According to the odor threshold, the highest OAV in the Syrah from the Ningxia region was determined for β-damascenone (tobacco and burnt sugar smelling, OAV 56.1), followed by the fruity-like ethyl octanoate (OAV 54.9), and acetaldehyde (fruity and musty or pungent smelling, OAV 44.7). The fruity straight and branched esters ethyl isovalerate (OAV 43.8), ethyl hexanoate (OAV 38.1), ethyl isobutyrate (OAV 17.6), and isoamyl acetate (OAV 13.6) also had high OAVs are therefore very significant aroma contributors in NS. Those ester compounds produced by yeasts during fermentation are well known to contribute to and enhance the fruity aroma of wines [32]. β-Damascenone and β-ionone mainly come from the degradation of carotenoids in grapes, and are well known as important characteristic flavor compounds in wine, which were characterized by “fruity-flowery” and “violet” notes [33,34]. They are important C13-norisoprenoids due to their low odor threshold and high contribution to wine aroma complexity [29,30]. Fatty acids are the precursors of esters, terpenes, and alcohols in grapes and wine that mainly contribute to the flavor of wine [32]. Butanoic acid, 2- and 3-methylbutyric acid, hexanoic acid, and octanoic acid that give a cheesy or sweaty smell and contribute complexity to wine also had concentrations higher than their thresholds. Volatile acids in wine are important components in flavor quality; they impart woody, brandy, almond, etc., pleasant aromas to wine in proper concentration levels, while high concentrations (above 20 mg/L) of acids will give a negative aroma hints of wine [20,21]. Oak-derived phenolic compounds guaiacol (OAV 1.25), eugenol (OAV 1.12) and ethyl dihydrocinnamate (OAV 1.05) were also found in concentrations above their thresholds, and they were reported as important aroma potentials in aged wine. Most of these compounds are formed through hydrolysis of glycosidically conjugated forms during wine aging, or are extracted from oak during barrel aging, contributing floral and cherry notes to wine [3,4,5,35].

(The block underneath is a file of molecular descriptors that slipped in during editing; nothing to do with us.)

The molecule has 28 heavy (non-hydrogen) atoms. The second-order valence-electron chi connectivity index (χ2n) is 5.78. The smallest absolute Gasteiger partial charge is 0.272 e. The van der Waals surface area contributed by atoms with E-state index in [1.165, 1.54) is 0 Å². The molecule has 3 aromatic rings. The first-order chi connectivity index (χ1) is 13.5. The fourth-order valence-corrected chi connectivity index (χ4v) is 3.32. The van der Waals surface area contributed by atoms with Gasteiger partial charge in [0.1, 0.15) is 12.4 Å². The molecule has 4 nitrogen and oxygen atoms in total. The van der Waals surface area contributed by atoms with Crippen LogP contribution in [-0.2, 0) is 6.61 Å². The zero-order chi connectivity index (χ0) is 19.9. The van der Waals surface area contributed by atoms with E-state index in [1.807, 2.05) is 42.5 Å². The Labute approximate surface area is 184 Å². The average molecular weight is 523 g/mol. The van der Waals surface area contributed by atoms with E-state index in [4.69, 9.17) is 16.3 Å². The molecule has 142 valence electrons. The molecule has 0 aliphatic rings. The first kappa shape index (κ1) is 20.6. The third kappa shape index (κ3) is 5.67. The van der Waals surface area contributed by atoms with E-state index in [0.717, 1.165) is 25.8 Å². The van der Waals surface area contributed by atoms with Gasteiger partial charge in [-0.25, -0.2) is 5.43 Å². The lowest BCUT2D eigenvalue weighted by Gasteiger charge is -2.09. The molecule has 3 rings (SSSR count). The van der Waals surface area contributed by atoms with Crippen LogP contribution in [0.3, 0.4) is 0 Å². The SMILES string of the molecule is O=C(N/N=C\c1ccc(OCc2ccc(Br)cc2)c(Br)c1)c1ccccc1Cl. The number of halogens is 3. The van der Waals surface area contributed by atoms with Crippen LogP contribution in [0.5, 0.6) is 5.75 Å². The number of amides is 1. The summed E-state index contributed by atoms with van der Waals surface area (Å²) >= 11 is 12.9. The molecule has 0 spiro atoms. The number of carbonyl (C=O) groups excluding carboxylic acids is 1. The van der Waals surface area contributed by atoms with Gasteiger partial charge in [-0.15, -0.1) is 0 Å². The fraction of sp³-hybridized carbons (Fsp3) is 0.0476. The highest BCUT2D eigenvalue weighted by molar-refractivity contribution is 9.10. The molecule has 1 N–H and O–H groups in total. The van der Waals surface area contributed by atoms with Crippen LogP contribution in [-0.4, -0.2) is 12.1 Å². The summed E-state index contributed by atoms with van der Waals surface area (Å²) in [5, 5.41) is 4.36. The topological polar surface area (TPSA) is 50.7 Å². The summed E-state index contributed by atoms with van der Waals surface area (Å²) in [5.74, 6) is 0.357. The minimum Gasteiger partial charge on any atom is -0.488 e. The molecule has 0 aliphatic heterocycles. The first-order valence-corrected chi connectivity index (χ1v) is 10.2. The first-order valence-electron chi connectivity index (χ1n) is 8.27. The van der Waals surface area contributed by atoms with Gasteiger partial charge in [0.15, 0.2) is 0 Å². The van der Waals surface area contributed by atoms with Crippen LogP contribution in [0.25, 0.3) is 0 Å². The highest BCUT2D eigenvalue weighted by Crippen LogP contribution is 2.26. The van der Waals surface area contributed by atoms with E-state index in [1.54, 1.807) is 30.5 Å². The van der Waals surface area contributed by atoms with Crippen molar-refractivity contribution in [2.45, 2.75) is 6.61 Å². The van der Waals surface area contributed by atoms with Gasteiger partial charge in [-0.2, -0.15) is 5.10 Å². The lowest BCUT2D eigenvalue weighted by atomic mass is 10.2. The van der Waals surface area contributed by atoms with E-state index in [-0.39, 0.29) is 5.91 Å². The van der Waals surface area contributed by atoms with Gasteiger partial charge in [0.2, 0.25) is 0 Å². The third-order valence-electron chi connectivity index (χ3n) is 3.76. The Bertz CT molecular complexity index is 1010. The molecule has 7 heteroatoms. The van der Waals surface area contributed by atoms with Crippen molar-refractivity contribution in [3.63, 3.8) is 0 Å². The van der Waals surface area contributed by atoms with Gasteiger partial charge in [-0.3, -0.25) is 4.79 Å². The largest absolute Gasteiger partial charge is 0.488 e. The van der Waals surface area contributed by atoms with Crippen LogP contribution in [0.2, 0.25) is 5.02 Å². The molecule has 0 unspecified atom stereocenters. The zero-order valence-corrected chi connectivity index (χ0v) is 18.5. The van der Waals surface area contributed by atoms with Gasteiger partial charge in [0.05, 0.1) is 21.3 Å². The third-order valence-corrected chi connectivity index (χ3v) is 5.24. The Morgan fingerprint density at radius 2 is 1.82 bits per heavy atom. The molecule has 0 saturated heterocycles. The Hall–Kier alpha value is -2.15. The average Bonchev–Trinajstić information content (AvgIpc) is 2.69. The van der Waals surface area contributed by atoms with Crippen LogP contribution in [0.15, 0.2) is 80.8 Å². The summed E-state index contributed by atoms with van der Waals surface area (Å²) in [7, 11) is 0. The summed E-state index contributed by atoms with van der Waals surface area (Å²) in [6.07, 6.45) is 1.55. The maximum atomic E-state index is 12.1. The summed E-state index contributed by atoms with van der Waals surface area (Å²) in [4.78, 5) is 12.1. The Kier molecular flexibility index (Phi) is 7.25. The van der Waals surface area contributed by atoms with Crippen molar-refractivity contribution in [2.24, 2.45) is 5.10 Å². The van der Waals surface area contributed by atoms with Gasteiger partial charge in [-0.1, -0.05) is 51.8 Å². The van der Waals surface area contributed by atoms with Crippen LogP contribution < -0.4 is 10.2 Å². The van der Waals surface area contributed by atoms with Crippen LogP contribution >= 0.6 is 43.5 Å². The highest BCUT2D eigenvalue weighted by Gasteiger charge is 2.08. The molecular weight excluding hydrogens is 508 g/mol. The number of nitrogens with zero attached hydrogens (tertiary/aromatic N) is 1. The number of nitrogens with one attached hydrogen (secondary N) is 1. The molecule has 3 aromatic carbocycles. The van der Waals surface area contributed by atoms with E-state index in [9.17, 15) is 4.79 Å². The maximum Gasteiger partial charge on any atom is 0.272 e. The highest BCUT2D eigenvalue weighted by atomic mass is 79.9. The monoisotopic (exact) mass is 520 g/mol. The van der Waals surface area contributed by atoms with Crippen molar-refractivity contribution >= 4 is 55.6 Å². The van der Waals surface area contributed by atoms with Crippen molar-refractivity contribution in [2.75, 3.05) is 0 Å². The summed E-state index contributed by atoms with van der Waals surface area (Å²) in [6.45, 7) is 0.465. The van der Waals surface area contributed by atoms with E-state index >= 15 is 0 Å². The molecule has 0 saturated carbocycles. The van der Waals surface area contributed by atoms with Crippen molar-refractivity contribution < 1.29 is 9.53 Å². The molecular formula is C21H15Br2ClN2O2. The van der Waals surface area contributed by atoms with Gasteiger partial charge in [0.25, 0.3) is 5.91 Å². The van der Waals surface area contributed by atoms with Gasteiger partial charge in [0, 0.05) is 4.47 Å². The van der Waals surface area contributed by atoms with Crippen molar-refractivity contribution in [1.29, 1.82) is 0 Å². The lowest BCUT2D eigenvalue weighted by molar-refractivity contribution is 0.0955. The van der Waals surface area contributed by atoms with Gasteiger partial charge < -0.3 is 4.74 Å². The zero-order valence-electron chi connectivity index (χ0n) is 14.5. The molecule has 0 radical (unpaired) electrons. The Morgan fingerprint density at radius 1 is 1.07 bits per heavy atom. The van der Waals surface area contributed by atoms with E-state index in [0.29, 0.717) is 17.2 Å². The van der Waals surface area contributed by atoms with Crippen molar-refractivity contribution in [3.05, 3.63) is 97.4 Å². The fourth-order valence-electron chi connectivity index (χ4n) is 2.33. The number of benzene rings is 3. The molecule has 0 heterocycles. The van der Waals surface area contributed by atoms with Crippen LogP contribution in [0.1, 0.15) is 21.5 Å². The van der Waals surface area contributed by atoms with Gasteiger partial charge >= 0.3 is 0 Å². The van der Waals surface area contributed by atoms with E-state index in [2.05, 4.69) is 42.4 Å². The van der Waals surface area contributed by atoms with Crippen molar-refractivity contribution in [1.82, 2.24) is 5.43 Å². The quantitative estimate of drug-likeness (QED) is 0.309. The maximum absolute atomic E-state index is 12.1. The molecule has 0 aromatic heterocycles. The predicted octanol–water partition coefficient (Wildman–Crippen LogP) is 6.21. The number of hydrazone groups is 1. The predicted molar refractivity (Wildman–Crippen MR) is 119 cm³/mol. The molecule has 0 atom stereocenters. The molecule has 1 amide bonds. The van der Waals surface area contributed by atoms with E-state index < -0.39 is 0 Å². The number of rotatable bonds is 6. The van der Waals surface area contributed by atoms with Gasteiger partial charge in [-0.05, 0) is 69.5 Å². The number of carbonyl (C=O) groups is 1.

In the Syrah wine from the Shangri-La region, compounds with the highest OAVs were mostly similar to those in NS. Unlike Syrah from the Ningxia region, acetaldehyde (OAV 63.8) was the highest in YS. The fruity-smelling ester compounds ethyl isovalerate (OAV 27.3), ethyl octanoate (OAV 11.7), ethyl hexanoate (OAV 10.8), ethyl isobutyrate (OAV 10.9), and isoamyl acetate (OAV 8.1) in YS were detected to have much lower OAVs compared with those in NS. The high concentration of acetaldehyde and lower concentration of esters in YS were supposed to be generated during relatively high alcohol fermentation temperatures. According to the record profile of the winery, the atmospheric temperature during the alcohol fermentation was higher than usual without a cooling system. Molina et al. [36] and Culleré et al. [37] reported that higher wine fermentation temperature interferes with the reactions of esters and increases the formation of acetaldehyde. Besides, the addition of SO2 before alcohol fermentation may affect the formation of acetaldehyde in wine. The Syrah wine from the Shangri-La region in this study was determined to have a lower concentration of esters and lower intensities of fruity odors. Mayr et al. [23] determined two Australian Syrah wines. The wine from the warmer Barossa Valley was found to have higher concentrations of ethyl propionate and oak-derived compounds, whereas the cooler Margaret River Syrah had above threshold concentrations of 2- and 3-methylbutanoic acid, as well as rotundone. β-Damascenone (OAV 24.4) was found with a lower odor activity value in YS than NS, as well as the fatty acids 2- and 3-methylbutyric acid (OAV 11.8).